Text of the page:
At high altitude, low energy muons fluxes are more important than at sea level. Low energy muons present at high altitude will probably decay before reaching the ground. The muons of high zenith angle travel longer distances in the atmosphere and lose more energy. This is why we find more low energy and high zenith angle muons on the ground than at 1000 m and why the part of high zenith angle and energy muons decreases. Finally, depending on where you are on the globe, the ratio of fluxes at a given altitude to sea level varies. By looking at two different places on Earth, Dallol (Ethiopia) and Lyon (France), we have observed a different ratio between “flux at 1000 m/flux at sea level”. This means that other factors than altitude influence the muon flux. Magnetic fields and atmospheric conditions are different between these two places and probably affect the integrated muon flux on the column in a distinct way. It seems that the difference increases as the latitude increases.

3.3.2. Geomagnetic Field Effects

In this part, the effects of the magnetic field are tested. For this purpose, the atmospheric and altitude parameters have been kept constant between the compared fluxes. We have set the vertical component as a constant ( B z = 20 µT) and the horizontal component ( B x = 15 µT) for a simulation of reference. We then compute another simulation by only changing B x = 45 µT. We simulated the muon flux with those two configurations and computed their ratio for four different energy ranges and different zenith angles.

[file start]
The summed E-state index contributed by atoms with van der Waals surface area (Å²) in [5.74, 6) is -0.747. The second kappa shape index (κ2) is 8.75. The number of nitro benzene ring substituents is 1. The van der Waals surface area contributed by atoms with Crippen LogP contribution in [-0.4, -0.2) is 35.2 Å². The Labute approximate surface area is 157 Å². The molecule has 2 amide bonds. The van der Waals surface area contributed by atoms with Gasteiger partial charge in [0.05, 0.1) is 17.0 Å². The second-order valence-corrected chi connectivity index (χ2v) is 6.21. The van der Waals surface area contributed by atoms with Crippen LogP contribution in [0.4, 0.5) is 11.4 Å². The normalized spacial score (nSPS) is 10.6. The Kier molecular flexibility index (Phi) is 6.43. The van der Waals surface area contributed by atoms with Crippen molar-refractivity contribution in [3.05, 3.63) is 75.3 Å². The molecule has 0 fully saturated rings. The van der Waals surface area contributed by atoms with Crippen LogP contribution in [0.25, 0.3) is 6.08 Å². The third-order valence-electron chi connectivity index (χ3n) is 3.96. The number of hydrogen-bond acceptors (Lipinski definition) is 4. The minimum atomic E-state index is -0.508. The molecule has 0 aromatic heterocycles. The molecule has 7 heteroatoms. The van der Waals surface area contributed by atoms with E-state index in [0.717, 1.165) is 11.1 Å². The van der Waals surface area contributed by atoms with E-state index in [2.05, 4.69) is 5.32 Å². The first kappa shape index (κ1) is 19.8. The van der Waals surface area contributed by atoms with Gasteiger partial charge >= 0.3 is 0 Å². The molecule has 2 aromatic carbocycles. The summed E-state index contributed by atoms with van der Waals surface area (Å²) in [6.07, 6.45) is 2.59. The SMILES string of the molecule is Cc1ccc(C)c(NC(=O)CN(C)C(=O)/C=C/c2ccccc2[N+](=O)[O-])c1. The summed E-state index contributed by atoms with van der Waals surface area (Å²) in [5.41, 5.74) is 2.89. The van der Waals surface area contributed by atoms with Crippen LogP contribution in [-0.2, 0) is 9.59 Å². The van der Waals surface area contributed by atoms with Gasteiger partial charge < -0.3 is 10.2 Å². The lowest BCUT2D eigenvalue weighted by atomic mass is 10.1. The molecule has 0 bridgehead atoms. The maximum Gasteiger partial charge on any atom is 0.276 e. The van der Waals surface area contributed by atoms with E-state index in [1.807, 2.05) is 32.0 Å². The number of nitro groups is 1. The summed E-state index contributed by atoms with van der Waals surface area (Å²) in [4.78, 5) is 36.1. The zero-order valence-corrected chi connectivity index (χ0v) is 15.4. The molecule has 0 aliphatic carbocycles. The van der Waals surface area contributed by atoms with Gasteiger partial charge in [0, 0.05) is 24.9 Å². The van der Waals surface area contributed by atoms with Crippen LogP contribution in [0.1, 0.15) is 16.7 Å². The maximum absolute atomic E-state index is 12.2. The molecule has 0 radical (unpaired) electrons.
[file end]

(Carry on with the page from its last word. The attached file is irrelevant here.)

Figure 9, on left panel, presents the normalized intensity distribution of the flux ratio over the zenith angle, for each individual energy range. The histogram of varying flux ratio values over zenith angle is meant to highlight the existence of systematic bias over the entire range of zenith values. It shows that when considering a higher energy range, the intensity ratios distribution (1– 10 4 GeV) tends to a narrow peak centered at 0.95 ± 0.01; the median value, corresponding to a small effect of about 5%. As expected the ratio tends to one for energy ranges greater than 10 GeV but affects the low-energy particles that are more deflected towards the poles. The right panel shows the flux ratio with respect to the zenith angle θ for fixed energy ranges. At low energies (1 to 10 GeV in dark blue) the flux is higher for B x = 45 µT until 60° and between 85° and 90°, and lower between 60 and 85°. This probably arises from the fact that high-angles particles have to cross a larger section of the atmosphere and therefore may start their travel with higher energies, making them less sensitive to the geomagnetic field’s effect. Note that this sample dominates over the total integrated flux ratio (in black), which follows more or less the same behavior. As expected, at high energies, typically above 10 GeV, the flux ratio remains more constant with the zenith angle (in light blue, green and orange). Note that this high energy sample is usually not used in scattering mode; therefore, one has to pick corrections for the geomagnetic effects to perform absolute measurement with scattering muography.